This book isn’t for the faint-hearted. If you enjoyed shows like “Prison Break” or “Orange Is the New Black” and even the classical “The Shawshank Redemption”, don’t think you know what to expect from “Strangeways: A Prison Officer’s Story” by Neil Samworth.
It’s a memoir, and as such, it doesn’t follow any rules set for fiction. The book is an honest account of the decade the author spent working as a prison officer in the Manchester prison. The book is raw, and the author doesn’t spare the details, which, for the most part, are unsettling and terrifying, but at times, outright disgusting.
To Neil Samworth, applying for a position at Strangeways – the prison with a certain reputation – seemed a good idea. He wasn’t what one would call a perspective youth. On the contrary, he was rather, let’s say, confused about what to do with his life. So, after a successful experience working in a different field of social services, the author applied for a job in prison.
A regular income and a steady job did straighten the course of the author’s life. Still, the difficulties he encountered working in a place where the concentration of the most dangerous criminals is at its highest were overwhelming. After more than a decade in the system, having gone through bureaucratic obstacles that complicated prison staff’s work, and having seen the ugliest sides of human nature and behaviour, the author was suffering from PTSD and risking losing his family.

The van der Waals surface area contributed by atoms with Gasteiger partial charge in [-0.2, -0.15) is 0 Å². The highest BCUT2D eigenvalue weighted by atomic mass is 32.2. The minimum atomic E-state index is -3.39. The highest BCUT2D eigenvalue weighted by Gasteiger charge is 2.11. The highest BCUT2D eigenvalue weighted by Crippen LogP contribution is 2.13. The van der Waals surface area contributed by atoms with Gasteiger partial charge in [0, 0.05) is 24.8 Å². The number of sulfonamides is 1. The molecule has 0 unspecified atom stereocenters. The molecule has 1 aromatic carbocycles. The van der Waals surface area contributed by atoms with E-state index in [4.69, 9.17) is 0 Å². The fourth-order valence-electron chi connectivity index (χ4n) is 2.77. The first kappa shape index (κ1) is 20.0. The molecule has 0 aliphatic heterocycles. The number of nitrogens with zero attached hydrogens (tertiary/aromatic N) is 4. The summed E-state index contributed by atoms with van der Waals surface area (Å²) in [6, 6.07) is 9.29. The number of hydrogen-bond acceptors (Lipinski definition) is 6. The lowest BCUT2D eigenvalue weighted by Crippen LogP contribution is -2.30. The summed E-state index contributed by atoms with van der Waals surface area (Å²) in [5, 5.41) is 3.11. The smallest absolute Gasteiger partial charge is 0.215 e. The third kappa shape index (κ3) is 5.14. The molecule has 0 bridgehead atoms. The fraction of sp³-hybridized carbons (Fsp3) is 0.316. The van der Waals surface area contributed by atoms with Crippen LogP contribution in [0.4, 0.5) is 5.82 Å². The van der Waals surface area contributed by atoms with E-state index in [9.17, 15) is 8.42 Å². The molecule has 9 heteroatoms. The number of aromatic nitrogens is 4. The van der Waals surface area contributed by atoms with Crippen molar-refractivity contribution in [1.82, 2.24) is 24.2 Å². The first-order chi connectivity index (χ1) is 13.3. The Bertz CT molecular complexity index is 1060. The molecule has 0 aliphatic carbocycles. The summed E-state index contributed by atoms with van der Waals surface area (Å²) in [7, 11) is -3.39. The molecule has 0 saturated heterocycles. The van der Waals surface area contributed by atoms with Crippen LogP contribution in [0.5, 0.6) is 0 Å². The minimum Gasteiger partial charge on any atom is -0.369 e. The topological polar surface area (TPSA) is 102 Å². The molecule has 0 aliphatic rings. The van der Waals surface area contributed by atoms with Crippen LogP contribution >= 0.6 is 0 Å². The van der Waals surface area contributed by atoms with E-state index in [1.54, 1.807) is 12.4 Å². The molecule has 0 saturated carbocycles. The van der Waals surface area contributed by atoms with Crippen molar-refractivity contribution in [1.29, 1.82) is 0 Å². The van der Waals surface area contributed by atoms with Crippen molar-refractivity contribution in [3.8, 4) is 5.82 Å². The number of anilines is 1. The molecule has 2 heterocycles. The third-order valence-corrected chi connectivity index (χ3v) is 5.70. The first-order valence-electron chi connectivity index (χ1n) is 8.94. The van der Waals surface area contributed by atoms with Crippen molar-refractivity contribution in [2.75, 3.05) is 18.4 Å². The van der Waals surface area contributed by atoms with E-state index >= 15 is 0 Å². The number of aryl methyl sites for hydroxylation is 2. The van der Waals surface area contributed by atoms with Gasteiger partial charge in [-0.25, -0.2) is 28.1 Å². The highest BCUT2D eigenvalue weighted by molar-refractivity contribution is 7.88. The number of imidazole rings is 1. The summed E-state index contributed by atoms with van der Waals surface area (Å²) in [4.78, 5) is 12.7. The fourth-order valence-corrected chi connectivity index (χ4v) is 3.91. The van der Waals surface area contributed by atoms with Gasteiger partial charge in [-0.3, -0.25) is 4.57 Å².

I read this book last year as a part of the “get-into-the-mood” process for the manuscript that since then I’ve already completed. “Strangeways: A Prison Officer’s Story” was exactly the type of read I hoped it would be, and even apart from my research, I’m glad I read it.
The most important thing about Neil Samworth’s memoir, in my opinion, is the eye-opening moment we are led to forget by the glamour poured on us from social media, tv, etc. It is very simple: there are truly horrible things that are impossible to mask. They are a part of life. It seems we can’t get rid of cruelty, crime, deceit, and other atrocities that poison life. It doesn’t mean we have to avert our eyes and hearts and pretend these things don’t exist. We must do something. But the initiative should come from those who actually have the power to change something. Responsibility is an integral part of authority after all.
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